Tyler Bates

Watchmen [Original Soundtrack]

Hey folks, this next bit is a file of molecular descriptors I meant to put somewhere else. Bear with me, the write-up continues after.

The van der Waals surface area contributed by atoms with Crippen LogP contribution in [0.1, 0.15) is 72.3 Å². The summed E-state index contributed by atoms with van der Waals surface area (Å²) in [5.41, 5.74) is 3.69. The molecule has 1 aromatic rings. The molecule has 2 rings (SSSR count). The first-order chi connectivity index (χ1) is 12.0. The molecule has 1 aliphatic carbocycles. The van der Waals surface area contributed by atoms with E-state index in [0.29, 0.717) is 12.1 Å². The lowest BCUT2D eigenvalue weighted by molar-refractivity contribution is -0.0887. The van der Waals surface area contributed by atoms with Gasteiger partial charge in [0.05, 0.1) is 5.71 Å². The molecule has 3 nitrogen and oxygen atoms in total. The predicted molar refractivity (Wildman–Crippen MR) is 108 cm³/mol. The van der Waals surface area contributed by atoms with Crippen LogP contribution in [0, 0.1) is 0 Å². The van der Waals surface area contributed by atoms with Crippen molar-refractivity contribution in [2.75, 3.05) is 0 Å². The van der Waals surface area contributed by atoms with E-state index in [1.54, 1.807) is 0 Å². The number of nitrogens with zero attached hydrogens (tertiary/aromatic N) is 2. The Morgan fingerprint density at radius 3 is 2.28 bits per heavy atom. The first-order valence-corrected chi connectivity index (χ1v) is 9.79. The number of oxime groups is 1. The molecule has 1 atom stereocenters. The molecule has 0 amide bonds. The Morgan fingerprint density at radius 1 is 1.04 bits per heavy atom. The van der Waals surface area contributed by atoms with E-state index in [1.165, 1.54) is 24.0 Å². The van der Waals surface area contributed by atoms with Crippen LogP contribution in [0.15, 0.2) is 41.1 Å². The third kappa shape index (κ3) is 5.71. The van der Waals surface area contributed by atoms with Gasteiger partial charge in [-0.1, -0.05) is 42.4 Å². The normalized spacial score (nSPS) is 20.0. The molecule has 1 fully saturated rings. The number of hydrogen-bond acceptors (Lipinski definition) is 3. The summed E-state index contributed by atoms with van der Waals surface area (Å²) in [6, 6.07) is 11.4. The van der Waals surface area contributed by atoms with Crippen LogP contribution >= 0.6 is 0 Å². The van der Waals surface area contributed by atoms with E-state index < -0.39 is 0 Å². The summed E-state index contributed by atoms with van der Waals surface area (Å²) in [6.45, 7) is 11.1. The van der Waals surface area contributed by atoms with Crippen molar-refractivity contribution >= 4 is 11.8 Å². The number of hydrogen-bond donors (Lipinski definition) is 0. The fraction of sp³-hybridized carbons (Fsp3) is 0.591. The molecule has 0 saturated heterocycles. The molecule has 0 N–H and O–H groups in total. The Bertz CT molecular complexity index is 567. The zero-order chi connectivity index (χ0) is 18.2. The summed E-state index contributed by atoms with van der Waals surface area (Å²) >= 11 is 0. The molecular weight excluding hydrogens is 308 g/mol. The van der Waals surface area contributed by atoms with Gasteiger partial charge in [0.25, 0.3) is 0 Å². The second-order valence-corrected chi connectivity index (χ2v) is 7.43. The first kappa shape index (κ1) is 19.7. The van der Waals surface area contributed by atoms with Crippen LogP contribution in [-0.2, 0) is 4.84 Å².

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As a comic book, Watchmen presented an alternate history of the 20th century, twisting the familiar into the surreal -- a proposition that is difficult, but not impossible, to replicate as a motion picture but very hard to pull off as a soundtrack, as the accompanying album to Zack Snyder's 2009 feature film illustrates. Snyder chooses to cherry-pick shop-worn chestnuts from every decade of the story's time line. There's a little Billie Holiday, a little Nat King Cole, a bit of Simon & Garfunkel and Janis Joplin, some ironic disco via KC & the Sunshine Band, some somber sobriety with Leonard Cohen's "Hallelujah," and a whole lot of Bob Dylan (whose "The Times They Are A-Changin'" opens the film, underscoring a montage telling the story's alternate history), who is then covered by Jimi Hendrix and My Chemical Romance, whose truncated cover of the epic "Desolation Row" is performed in the "style of the Sex Pistols," as requested of the band by Snyder. It's the only new song and it stands out in neon, as it's surrounded by songs that have been played to death and beyond. Perhaps in the context of the film "Unforgettable," "Me and Bobby McGee," "I'm Your Boogie Man," and "All Along the Watchtower" are re-contextualized -- that is part of the point of the project, after all -- but as a record, the whole thing plays as dreary and predictable, with the notable exception of MCR's "Desolation Row" placed here at the beginning, not the end as it is in the film -- all the better to get attention. And it does get attention with its buzzy guitars and Gerard Way's affected snarl, but it's a clever conceit that arrives at a dead end because it shows no great understanding of either the '60s song or the '70s sound -- it's mashed together for stylistic effect, not thematic substance, showing no real understanding of what made either work or relevant for the time. It's all style and flash, so perhaps it does fit Snyder's spin on Watchmen.

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